Sniffing Games: Smelling Spices Builds Toddlers’ Sensory Development

Photo by David Hume Kennerly
Photo by David Hume Kennerly

By Rachel Ward

It’s the holiday season, every kid’s favorite time of year—and a great time to introduce toddlers to new and exciting parts of the world! Cheery songs, chilly weather, and best of all: the delicious smells of tasty treats wafting from the kitchen, featuring flavors that toddlers probably haven’t experienced before. (Mmm…savory spaghetti squash lasagna!)

Introducing your tot to new foods and flavors isn’t just fun to watch as they discover a love for stuffing or pumpkin pie—it’s also building their brain.

“Children build their knowledge bank through their senses, such as touch, sound, taste, and smell, and that in turn helps them develop an understanding of the world around them,” explains Hayley Adams from KinderCare’s Nutrition team.

A big part of our curriculum for toddlers includes helping them explore new items and objects with their senses—and this month, we’re giving tots a head start on recognizing some of the scents in those awesome holiday foods by smelling some spices!

Smelling Activities in the Early Years Build the Senses and an Awareness of Food

Cinnamon, nutmeg, vanilla, lemon, and mint are just a small sample of what’s on our sniffing menu this month!

We introduce kids to these scents—and other kitchen-related sensory experiences—for a really good reason. “Getting familiar with the scents and tastes of new spices and foods encourages kids to be adventurous eaters, and even builds their curiosity about how foods are made and why they can taste differently—like flavoring chicken with lemon and herbs or sweet chili sauce and garlic, for example,” says Adams.

You can easily keep this kind of learning going at home by inviting your tot into the kitchen while you cook. Give them some crayons and paper to keep them entertained, and whenever you’re about to toss in some seasoning to your yummy dinner, offer them a quick whiff. Simple and painless!

We’ve got even more tips for how to help your toddler develop their other senses, too. Check out our ideas below!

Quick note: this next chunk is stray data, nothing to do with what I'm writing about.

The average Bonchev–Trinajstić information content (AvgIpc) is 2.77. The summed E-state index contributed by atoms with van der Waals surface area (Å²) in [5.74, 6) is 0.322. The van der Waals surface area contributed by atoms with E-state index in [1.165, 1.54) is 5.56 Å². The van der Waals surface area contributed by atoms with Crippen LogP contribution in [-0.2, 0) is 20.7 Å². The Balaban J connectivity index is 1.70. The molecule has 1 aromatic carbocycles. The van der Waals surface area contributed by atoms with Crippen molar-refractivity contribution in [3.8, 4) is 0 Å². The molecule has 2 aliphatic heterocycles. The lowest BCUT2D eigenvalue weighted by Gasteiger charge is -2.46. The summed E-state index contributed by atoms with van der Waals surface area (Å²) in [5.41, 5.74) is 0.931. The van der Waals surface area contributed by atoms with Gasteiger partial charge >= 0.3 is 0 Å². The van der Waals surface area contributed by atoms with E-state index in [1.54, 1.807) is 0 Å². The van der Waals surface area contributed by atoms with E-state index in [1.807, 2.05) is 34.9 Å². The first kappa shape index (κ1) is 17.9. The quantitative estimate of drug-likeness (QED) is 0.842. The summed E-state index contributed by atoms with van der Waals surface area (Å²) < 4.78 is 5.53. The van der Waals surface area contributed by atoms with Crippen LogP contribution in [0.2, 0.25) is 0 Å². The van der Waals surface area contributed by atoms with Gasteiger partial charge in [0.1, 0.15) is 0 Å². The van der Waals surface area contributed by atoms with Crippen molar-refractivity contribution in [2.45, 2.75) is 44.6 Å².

Feel, See, Hear, and Taste: Activities for Kids to Build the Five Senses at Home

1. Touch it, squeeze it, feel it

Fuzzy fabrics, airy bubbles, mushy mud, gritty sandpaper, grainy flour and cornmeal—letting your toddler squeeze, mash, and splash a new texture offers an in-depth learning experience that is a lot of fun and helps their brain develop. (Pro tip: If you’re exploring a messy texture indoors, place a sheet of cardboard or plastic on the floor for easy cleanup.)

2. Oh, the things they will see

From Mount Rushmore and the Grand Canyon to vividly colored flower petals and fiery sunsets, there are some amazing sights for your toddler to see! Even if you can’t take a trip to a new locale, get out there and see what your neighborhood and city have to offer—your tot will find see something new and amazing, guaranteed.

3. Bring your living room alive with sounds

Chances are, your tot knows “The Wheels on the Bus” and “Twinkle, Twinkle, Little Star” backward and forward—but there is so much they haven’t heard yet! The sultry crooning of Ella Fitzgerald, the folksy strumming of Mumford and Sons, or the dulcet tones of Michael Buble can be ear-opening for young kids.

Photo by Jessica Byrum / Stocksy / 1037496
Photo by Jessica Byrum / Stocksy

4. Make those taste buds sing

Now that they’ve graduated from baby food, toddlers have so many different meats, veggies, fruits, and grain products to discover! Start slowly so you don’t overwhelm them—if you know they’re a fan of chicken nuggets, for example, try serving them with mango slices or cauliflower florets instead of French fries. If they don’t care for the new food, no problem! There’s always something new to try tomorrow.

Back to top
search instagram facebook twitter pinterest chevron-up chevron-down chevron-right chevron-left title title title title title title title title play